facebook
twitter
rss
account
search
search

New computer virus targets Middle East

Oct. 15, 2012 at 5:21 PM   |   Comments

SAN FRANCISCO, Oct. 15 (UPI) -- A new kind of state-sponsored malware is loose in the computer wild, apparently designed specifically to spy on its victims, Russian security experts say.

Kaspersky Lab says the new malware variety, dubbed "MiniFlame," is similar to the Flame virus identified last summer as it targeted computers in the Middle East, CNET reported Monday.

MiniFlame is a separate malware strain, though one that can take advantage of PCs infected by malware program like Flame and Gauss, Kaspersky said in a statement.

"First, Flame or Gauss are used to infect as many victims as possible to collect large quantities of information. After data is collected and reviewed, a potentially interesting victim is defined and identified, and MiniFlame is installed in order to conduct more in-depth surveillance and cyber-espionage," the security lab reported.

While only 50 to 60 computers worldwide are estimated to be infected with MiniFlame so far, Kaspersky said, the attacks are focused on infecting specific targets.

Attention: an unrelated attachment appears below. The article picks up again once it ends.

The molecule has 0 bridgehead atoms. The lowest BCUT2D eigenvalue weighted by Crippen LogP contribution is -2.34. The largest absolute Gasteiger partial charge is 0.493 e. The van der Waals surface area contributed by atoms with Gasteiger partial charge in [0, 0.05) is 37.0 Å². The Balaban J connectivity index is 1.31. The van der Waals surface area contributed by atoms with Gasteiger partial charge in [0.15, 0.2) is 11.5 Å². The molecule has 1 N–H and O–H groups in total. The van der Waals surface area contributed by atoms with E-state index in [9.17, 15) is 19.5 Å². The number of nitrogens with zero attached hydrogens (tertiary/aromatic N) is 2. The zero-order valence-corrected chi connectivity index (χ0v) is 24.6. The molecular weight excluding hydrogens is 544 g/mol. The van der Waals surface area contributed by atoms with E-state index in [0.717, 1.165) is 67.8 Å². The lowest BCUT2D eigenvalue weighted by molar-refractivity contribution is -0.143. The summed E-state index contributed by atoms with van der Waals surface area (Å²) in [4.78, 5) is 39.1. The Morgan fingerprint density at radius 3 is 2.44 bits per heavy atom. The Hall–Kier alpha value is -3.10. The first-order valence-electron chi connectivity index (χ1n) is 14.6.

"MiniFlame is a high precision attack tool. Most likely it is a targeted cyberweapon used in what can be defined as the second wave of a cyberattack," Alexander Gostev, chief security expert for Kaspersky Lab, said in the statement.

"With Flame, Gauss and MiniFlame, we have probably only scratched [the] surface of the massive cyber-spy operations ongoing in the Middle East," a Kaspersky Lab expert wrote in a blog. "Their true, full purpose remains obscure and the identity of the victims and attackers remain unknown."

© 2012 United Press International, Inc. All Rights Reserved. Any reproduction, republication, redistribution and/or modification of any UPI content is expressly prohibited without UPI's prior written consent.
Recommended Stories
Most Popular
1
Infant Earth was peppered by asteroids for 500 million years
2
Ancient cricket found in neglected primeval amber
3
Deep-sea octopus guards eggs longer than any other animal
4
The moon is (kind of) flat, and scientists know why
5
Thousands of velellas wash up on the shores of San Francisco
Trending News
Video
x
Feedback